Hysteroscopy

Hysteroscopy

Hysteroscopy

Hysteroscopy is a method of visualizing the inside of the womb with a special tiny camera called a hysteroscope, which is fitted with a light source and passed from the vagina, through the cervix, and into the womb. A clear fluid is then inserted into the womb, to open it up, and to allow for better visibility. The images are magnified and projected on a screen for the doctor to see and make assessments. With other small devices attached to it, the same camera can be used to perform surgical procedures on the inside of the womb. It is a type of minimally invasive surgery.

There are two types of hysteroscopy performed:

• Outpatient OR Diagnostic Hysteroscopy: This is done as an investigation, to examine the uterine cavity and help to make a diagnosis. It is usually done as an office procedure, and takes just about 5 to 10minutes. It is not done in the operating theatre, and there is no anaesthesia required for it. It is not unusual to be offered a diagnostic hysteroscopy in the clinic to see if you require an operative one or not.

• Operative Hysteroscopy: This is a procedure that is done to treat a specific condition. It is done in the theatre; either under general anaesthesia (where you are put to sleep), or under spinal anaesthesia (where an injection is given into your back to make you feel numb from the waist down). The average duration of this procedure is about 30 minutes, and it is done as a day case. This means you will be able to go home on the same day, after being on admission for a few hours. It takes one or two days to recover from this procedure, and some people are actually able to go back to work the next day.

Some of the procedures that can be done with hysteroscopy include the following:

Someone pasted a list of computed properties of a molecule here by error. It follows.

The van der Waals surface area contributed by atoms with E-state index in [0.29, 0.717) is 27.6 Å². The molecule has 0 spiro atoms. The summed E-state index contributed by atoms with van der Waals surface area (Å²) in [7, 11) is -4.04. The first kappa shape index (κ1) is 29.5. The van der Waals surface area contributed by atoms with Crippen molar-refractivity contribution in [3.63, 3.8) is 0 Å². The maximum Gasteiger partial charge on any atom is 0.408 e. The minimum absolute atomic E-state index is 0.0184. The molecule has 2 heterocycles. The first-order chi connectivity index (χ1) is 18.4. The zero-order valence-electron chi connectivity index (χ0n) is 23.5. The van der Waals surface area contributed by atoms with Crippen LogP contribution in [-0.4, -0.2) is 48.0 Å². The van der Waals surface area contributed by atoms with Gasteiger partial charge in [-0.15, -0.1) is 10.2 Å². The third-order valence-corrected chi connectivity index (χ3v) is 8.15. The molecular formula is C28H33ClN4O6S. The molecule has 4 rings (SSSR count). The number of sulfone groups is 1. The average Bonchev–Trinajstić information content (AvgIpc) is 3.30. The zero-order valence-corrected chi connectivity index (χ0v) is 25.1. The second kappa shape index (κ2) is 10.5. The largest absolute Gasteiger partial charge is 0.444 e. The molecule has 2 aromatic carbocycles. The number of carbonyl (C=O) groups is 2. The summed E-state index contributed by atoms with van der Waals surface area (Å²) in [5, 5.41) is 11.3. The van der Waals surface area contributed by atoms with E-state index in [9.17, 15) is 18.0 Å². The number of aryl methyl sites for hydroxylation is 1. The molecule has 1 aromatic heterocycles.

• Investigation for infertility

• Investigation for abnormal uterine bleeding

• Removal of submucosal fibroids (fibroids that are located inside the womb) – Hysteroscopic myomectomy

• Removal of polyps – Hysteroscopic Polypectomy

• Treatment of intrauterine adhesions – Hysteroscopic Adhesiolysis

• Retrieval of ‘lost’ IUCD

A hysteroscopy is best done within the first two weeks of the menstrual cycle, after the period has stopped. This is the best time to have it done because after the period, the lining of the womb (endometrium) is very thin, thus making it easy to see any abnormality clearly. By the third week of the cycle, the lining has begun to thicken again.

In preparation for the procedure, you will need to have some tests done, to ensure that it is safe to go ahead. These tests are done at a clinic visit on a separate day before the procedure. The doctor will explain to you in more detail what is going to happen and answer any questions you have, after which a consent form (a document stating your agreement to the procedure) will be signed.

For an operative hysteroscopy, you will be instructed not to eat or drink anything from 12 midnight of the surgery day. While you can come into the hospital on your own on the morning of the surgery, you will need to make arrangements for someone to take you home afterwards. You will be given a medication called Misoprostol at least an hour before the surgery starts, to relax your cervix, and thus make the procedure easier. You might experience some lower abdominal cramps in response to the drug. After the procedure, in some cases something called a balloon is left inside the womb for 2 weeks, or a Copper IUCD (coil) for a bit longer, to allow the womb to heal properly, without the formation of scar tissue (adhesions).

After an operative hysteroscopy:

• You would be able to go back to work the following day or within a couple of days

• You will be discharged home with antibiotics and pain relieving tablets

• You will be seen again in the clinic for a review, usually after 1, 2, or 4 weeks, depending on the findings at surgery

• You might have light vaginal bleeding or spotting for a few days. Some people spot for as long as two weeks, and very few people will spot until they have another period.

• Sometimes the first period after the procedure may be heavy or painful, but this will settle down eventually.

Diagnosis and treatment of Infertility